I would suggest that you contact the MNR North Bay District Office for that area and send them a letter describing this situation and can you legally portage around the falls.

North Bay District Office
Ministry of Natural Resources
3301 Trout Lake Road
North Bay, ON P1A 4L7
(705) 475-5550


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PostPosted: November 6th, 2012, 1:56 pm 
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Thanks JCooper. Interesting. So the difference between the Jocko case (private land surrounding waterfalls) and the Credit River case (private land surrounding a dam) is that because there is, or was, a portage around the falls, the public has a right of passage. But in the Credit case, there is/was no portage, so there is no right of passage. I can think of a number of places where a historic portage has been sold and the new owners have been hostile to any continued use of their property. Most times, paddlers simply use an alternative rather than ruffle feathers.

To be clear, I have not spoken with the landowner at the Jocko, and do not know if s/he is supportive or not.

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PostPosted: November 6th, 2012, 3:21 pm 
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Good discussion. And a few thoughts:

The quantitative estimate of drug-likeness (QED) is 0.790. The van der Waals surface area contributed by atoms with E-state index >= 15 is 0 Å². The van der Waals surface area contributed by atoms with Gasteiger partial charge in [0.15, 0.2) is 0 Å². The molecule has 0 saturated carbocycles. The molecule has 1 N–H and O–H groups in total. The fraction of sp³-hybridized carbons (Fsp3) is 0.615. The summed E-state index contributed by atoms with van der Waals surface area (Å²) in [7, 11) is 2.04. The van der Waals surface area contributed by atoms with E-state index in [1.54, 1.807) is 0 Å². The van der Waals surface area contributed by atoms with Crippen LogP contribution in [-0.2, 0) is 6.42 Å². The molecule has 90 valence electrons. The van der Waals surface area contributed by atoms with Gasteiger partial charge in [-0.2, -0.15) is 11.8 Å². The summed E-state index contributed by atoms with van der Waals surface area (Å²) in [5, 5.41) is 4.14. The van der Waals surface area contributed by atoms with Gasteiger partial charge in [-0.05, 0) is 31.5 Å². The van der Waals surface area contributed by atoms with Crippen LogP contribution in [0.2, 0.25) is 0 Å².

* collect any documentation you have on the historic or other use. Make that documentation formal - if it is a witness account have it submitted as a trip report on CCR (a 5-liner is good enough as long as it states who traveled there when, and make sure CCR sticks around long enough to be of future significance)
* talk to the owner, either before or after the MNR inquiry. You are a good example of a responsible canoeist that might sway any fears they have of yahoos.
* get the MNR to include it in their NRVIS data base

Any other tips from folks out there?

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PostPosted: November 6th, 2012, 4:56 pm 
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Quote:
Any other tips from folks out there?
Establish on which Forest Management Unit (FMU or MU) the canoe route exists. Look up the current Forest Management Plan and study the appropriate "values" maps to ensure the canoe route is included, viz., that it has been 'recognized' by the MNR and entered into its Natural Resources Values Information System (NRVIS) data base.

Electronic versions of current FMPs including Contingency Plans (interim plans in place to bridge the gap between an expired Plan and development of a new Plan) are available on the internet at: http://www.appefmp.mnr.gov.on.ca/eFMP/home.do.

Use the pull-down menu to choose the FMU on which the canoe route exists. When the relevant documents appear, choose the FMP or Contingency Plan--usually the first document listed. When the standardized menu of the Plan contents appears, choose the "Maps" link and then choose the "Values" link.

Canoe routes are depicted on the Resources Uses Values Map and/or the Resource Based Tourism Values Map. Study both carefully to ensure the canoe route is included. If not, write the Manager of the MNR District responsible for planning the FMP to point out the omission following Erhard's advice given above.


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PostPosted: November 6th, 2012, 7:21 pm 
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I do think people are missing the point that this entire river system except for the small parcel at the end, is the Jocko Rivers Provincial Waterway Park. It was set aside primarily to be a canoe route. Therefore there should be no question that it is one.